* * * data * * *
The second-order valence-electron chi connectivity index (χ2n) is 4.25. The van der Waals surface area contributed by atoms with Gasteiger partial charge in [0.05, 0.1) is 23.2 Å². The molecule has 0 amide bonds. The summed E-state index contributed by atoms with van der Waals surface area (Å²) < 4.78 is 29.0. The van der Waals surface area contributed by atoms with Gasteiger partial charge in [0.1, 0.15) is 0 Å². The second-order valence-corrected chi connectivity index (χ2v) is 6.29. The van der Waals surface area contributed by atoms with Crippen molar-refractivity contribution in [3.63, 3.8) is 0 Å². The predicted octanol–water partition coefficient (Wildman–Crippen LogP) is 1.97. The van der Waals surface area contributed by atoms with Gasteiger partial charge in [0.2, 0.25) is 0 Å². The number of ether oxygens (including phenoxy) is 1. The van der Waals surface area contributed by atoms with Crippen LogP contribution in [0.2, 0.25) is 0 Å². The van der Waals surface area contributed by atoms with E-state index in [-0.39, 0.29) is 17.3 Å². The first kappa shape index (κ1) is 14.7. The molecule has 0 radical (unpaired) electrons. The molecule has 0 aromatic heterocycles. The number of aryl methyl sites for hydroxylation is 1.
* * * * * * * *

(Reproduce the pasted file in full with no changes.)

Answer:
The second-order valence-electron chi connectivity index (χ2n) is 4.25. The van der Waals surface area contributed by atoms with Gasteiger partial charge in [0.05, 0.1) is 23.2 Å². The molecule has 0 amide bonds. The summed E-state index contributed by atoms with van der Waals surface area (Å²) < 4.78 is 29.0. The van der Waals surface area contributed by atoms with Gasteiger partial charge in [0.1, 0.15) is 0 Å². The second-order valence-corrected chi connectivity index (χ2v) is 6.29. The van der Waals surface area contributed by atoms with Crippen molar-refractivity contribution in [3.63, 3.8) is 0 Å². The predicted octanol–water partition coefficient (Wildman–Crippen LogP) is 1.97. The van der Waals surface area contributed by atoms with Gasteiger partial charge in [0.2, 0.25) is 0 Å². The number of ether oxygens (including phenoxy) is 1. The van der Waals surface area contributed by atoms with Crippen LogP contribution in [0.2, 0.25) is 0 Å². The van der Waals surface area contributed by atoms with E-state index in [-0.39, 0.29) is 17.3 Å². The first kappa shape index (κ1) is 14.7. The molecule has 0 radical (unpaired) electrons. The molecule has 0 aromatic heterocycles. The number of aryl methyl sites for hydroxylation is 1.